Deputy Director of Reproductive Child Health of the Ghana Health Service (GHS), Dr Isabella Sagoe-Moses, wants breastfeeding of babies in public to be regarded as normal in the country.
She condemned the unwarranted public discrimination against breastfeeding women in public and has advised women be allowed to breastfeed freely without any discrimination.
She said: “Mothers breastfeeding their babies in the public is not a crime or taboo, but we are making it is so in this country and this is making breastfeeding mothers restrain their hungry babies from sucking in public.
“Where they do it too, they do it under restricted environments which make the proper breastfeeding bonding between mother and child not being met aptly,” Dr Sagoe-Moses said in Accra at the 2017 National World Breastfeeding Week event held on Wednesday.
She said from six months to two years, breast milk was essential for the growth of every child as it protected them against Diabetes, Stroke, Hypertension and other ailments based on the nutritional components in the breast milk.
To this end, Dr Sagoe-Moses has urged stakeholders especially the media to talk about programmes that promote early antenatal amongst pregnant women.
Besides, health talks at the various antenatal schools should discuss breastfeeding and delivery topics.
“I also call for essential policies and legislation that protects women’s right to breastfeed and work,” she said.
Dr Sagoe-Moses also advised mothers not to prescribe medications for themselves to stop their breast from producing milk when babies are off age and want to stop breastfeeding, but instead be in firm braziers, take paracetamol to control pains and not express the breast, adding that, “most importantly, if there are problems, visit the health centre for the doctors’ assistance,” she advised.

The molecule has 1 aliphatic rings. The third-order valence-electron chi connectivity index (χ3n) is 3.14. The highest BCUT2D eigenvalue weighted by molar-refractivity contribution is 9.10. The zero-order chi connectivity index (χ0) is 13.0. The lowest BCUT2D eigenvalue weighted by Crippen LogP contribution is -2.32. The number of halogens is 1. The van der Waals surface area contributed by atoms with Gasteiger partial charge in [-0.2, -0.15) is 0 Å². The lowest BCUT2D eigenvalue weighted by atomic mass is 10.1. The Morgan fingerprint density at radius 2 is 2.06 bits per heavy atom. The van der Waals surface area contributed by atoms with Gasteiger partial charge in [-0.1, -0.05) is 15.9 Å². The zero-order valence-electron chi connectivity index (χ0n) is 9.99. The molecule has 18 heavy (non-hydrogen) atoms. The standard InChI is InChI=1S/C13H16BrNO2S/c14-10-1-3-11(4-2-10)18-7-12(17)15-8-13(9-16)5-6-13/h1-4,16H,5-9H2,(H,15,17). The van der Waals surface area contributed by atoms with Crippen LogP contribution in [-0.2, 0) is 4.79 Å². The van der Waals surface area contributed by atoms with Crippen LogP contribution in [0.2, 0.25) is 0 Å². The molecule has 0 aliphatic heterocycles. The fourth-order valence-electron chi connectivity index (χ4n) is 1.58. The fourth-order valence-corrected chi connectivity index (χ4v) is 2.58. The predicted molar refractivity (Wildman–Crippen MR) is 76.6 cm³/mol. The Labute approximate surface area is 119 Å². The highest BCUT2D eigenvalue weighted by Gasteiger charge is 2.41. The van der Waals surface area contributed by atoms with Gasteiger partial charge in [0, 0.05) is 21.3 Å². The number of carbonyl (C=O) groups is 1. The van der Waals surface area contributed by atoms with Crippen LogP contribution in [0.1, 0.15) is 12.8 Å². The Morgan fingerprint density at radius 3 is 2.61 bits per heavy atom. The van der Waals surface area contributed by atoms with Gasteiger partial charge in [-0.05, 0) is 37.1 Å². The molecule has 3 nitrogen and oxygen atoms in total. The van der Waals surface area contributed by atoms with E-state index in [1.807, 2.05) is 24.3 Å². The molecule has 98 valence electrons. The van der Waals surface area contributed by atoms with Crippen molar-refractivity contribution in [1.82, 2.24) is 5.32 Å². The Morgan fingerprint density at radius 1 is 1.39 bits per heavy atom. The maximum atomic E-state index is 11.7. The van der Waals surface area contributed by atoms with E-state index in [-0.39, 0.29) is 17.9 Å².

This year’s World Breastfeeding Week (WBW), which is on the theme: “Sustaining Breastfeeding Together” seeks to inform, anchor, engage and galvanise through advocacy and awareness creation on breastfeeding as an essential child survival intervention.
The WBW, which was instituted in 1993 and since then had seen Ghana joining the celebration every year would be formally launched in the country on August 18, at Takoradi.
There are four thematic areas to be observed during the WBW, they include nutrition, food security, and poverty reduction, survival, health and wellbeing, environment and climate change as well as women’s productivity and employment.
In her presentation, Mrs Eunice Sackey, the Programme Manager of Breastfeeding at the GHS, indicated that from 2008, 2010 to 2014, statistics from Ghana Demographic and Health Service on Ghana’s breastfeeding rate ranged from 62.7 per cent, 46.7 per cent and 52 per cent respectively.
She said in years past Ghana was ranked lowest at two per cent in the sub-regions.
She said to achieve better results in the subsequent years, it was time breastfeeding and work was understood as a matter of rights and gender equality in the country instead of living millions of women unprotected in that area.
“International Labour Organisation’s Maternity Protection Convention, 2000 (no.183) calls for actions and laws in each country to improve maternity protection.
“Breastfeeding is part of reproductive cycle and women should be able to combine it with paid work without discrimination or disadvantage,” she said.
Mrs Sackey called for the dissemination of key messages on breastfeeding to care givers and the public in order to ensure healthy and stronger infants growth.
She noted that stakeholders would create an online platform that would enable breastfeeding advocates work with others towards the achieving of long term goals as well as defining their works in the contest of the Sustainable Development Goals.
The Programme Manager of Breastfeeding at the GHS, advised nursing mothers to start breastfeeding within 30 minutes after birth as early breastfeeding helps the baby learn to breast feed while the breast is still soft and also helps to reduce bleeding.
She called on the fathers and other family members to collectively play their part to ensure exclusive breastfeeding of their children.